Tucked more than 500 pages deep in a 625-page budget bill was a new provision allowing lawmakers to exempt legislative records from public release. Legislators decide which documents are released — and which are withheld, destroyed or sold, according to the legislation. 

A last-minute addition, the measure has sparked bipartisan backlash in North Carolina.

“I don’t really know anybody outside the legislature who thinks this is a good idea,” said Andy Jackson, director of the Civitas Center for Public Integrity at the conservative John Locke Foundation.

House Speaker Tim Moore, a Republican, did not respond to request for comment. But last month, he defended the move, telling reporters that members of the General Assembly were overwhelmed with requests designed “to add to cost and harassment.”

“It’s a massive change,” said Brooks Fuller, executive director of the North Carolina Open Government Coalition. “It undermines the public access to any document that touches the hands of an individual legislator.”

Fuller, who is also an assistant professor of journalism at Elon University, said the move has sparked widespread confusion among lawmakers. Some have publicly committed to following previous practice of releasing most records, but the new rules have not been widely tested.

Protecting governors’ records

Like Arkansas, Florida this year closed access to some gubernatorial records.

The Sunshine State, which has long touted one of the nation’s most liberal public records laws, created one of the most significant records exemptions in decades by blocking access to the publicly funded travel records of Republican Gov. Ron DeSantis, who is running for president.

“That would be bad enough — travel records — but they made it retroactive,” said Barbara Petersen, executive director of the Florida Center for Government Accountability. “So we can’t get any records now, even for travel that took place three years ago or travel that [former Republican Gov.] Charlie Crist did as governor.”

Republicans said the change in Florida law was a matter of protecting public officials. But Petersen, whose organization supports local reporting and access to public records, said it is far too broad.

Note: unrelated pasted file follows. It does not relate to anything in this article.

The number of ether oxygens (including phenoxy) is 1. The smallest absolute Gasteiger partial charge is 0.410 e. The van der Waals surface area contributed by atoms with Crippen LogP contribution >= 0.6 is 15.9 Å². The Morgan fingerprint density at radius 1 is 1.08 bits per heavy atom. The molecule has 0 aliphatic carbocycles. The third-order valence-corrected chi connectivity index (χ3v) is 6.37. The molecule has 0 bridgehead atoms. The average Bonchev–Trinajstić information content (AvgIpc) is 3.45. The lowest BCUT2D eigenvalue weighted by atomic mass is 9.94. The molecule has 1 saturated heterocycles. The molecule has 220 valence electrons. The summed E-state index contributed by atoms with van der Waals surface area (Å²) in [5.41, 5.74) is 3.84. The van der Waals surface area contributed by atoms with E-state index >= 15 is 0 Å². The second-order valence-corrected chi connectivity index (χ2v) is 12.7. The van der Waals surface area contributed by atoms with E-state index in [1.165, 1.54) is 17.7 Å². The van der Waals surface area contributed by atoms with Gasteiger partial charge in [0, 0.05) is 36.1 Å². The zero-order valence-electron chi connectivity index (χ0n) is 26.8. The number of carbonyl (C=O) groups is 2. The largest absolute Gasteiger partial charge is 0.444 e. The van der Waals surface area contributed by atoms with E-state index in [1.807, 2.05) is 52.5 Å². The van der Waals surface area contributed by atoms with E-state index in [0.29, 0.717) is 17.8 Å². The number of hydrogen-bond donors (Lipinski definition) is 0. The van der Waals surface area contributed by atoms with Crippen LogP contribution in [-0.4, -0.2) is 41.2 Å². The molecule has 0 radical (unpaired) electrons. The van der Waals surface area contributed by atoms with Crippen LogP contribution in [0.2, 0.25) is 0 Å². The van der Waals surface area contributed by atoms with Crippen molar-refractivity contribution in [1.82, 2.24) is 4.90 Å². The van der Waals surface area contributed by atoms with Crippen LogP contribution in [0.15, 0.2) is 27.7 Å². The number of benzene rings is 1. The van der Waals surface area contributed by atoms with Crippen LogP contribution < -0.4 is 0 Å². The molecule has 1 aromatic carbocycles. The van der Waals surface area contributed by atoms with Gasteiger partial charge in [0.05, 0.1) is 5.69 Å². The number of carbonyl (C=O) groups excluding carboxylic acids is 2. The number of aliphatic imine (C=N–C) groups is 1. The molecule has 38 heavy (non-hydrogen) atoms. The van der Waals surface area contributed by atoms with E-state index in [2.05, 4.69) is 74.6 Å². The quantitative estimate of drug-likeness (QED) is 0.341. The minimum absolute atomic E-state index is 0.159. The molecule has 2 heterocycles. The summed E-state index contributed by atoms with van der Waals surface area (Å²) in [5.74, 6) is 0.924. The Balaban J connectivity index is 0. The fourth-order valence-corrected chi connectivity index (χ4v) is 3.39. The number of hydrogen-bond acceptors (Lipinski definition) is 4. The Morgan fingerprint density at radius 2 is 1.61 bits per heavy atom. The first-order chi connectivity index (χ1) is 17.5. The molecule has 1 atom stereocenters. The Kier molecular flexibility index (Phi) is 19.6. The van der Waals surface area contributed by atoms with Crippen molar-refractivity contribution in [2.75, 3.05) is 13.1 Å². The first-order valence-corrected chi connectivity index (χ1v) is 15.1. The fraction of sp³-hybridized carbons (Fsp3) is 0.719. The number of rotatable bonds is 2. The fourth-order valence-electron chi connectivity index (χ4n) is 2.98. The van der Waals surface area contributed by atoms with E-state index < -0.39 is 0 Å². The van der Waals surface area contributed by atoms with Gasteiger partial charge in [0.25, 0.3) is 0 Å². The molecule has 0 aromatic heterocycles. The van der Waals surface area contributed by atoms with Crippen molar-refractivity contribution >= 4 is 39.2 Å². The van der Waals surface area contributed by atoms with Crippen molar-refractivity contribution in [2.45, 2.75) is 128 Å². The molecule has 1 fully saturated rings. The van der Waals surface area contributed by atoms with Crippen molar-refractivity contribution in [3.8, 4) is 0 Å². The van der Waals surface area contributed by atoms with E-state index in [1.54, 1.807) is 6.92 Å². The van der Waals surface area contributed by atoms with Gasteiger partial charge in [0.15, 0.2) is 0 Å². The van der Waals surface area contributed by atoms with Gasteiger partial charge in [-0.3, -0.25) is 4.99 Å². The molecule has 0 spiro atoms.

Aside from travel plans or costs, Petersen said, the law prevents disclosure of who the governor travels with, and who visits the governor’s office and the governor’s mansion. In September, The Washington Post reported on undisclosed trips DeSantis took on private jets, revealing “his proclivity for luxury travel and leisure time with wealthy donors.”

“There’s no accountability there,” Petersen said. “We don’t know who’s paying for the plane. We don’t know what the plane costs.”

Florida Republican state Sen. Jonathan Martin, who authored the legislation, did not respond to a request for comment. A DeSantis spokesperson did not answer questions but pointed to the governor’s comments at a May news conference, where he said the issue was one of security.

“You’re in a situation, unfortunately, where these movements are watched,” he said.

Even with a strong law on paper, access to public records has greatly diminished under DeSantis in practice, Petersen said. Citizens and reporters wait months, even years for responses — or have to undertake costly lawsuits to secure public information.

“The ability to access public records in Florida has significantly declined,” she said. “There are reporters who have waited nine, 10, 14 months for a public record. I can only think that’s by design.”

Stateline is part of States Newsroom, a nonprofit news network supported by grants and a coalition of donors as a 501c(3) public charity. Stateline maintains editorial independence. Contact Editor Scott S. Greenberger for questions: [email protected]. Follow Stateline on Facebook and Twitter.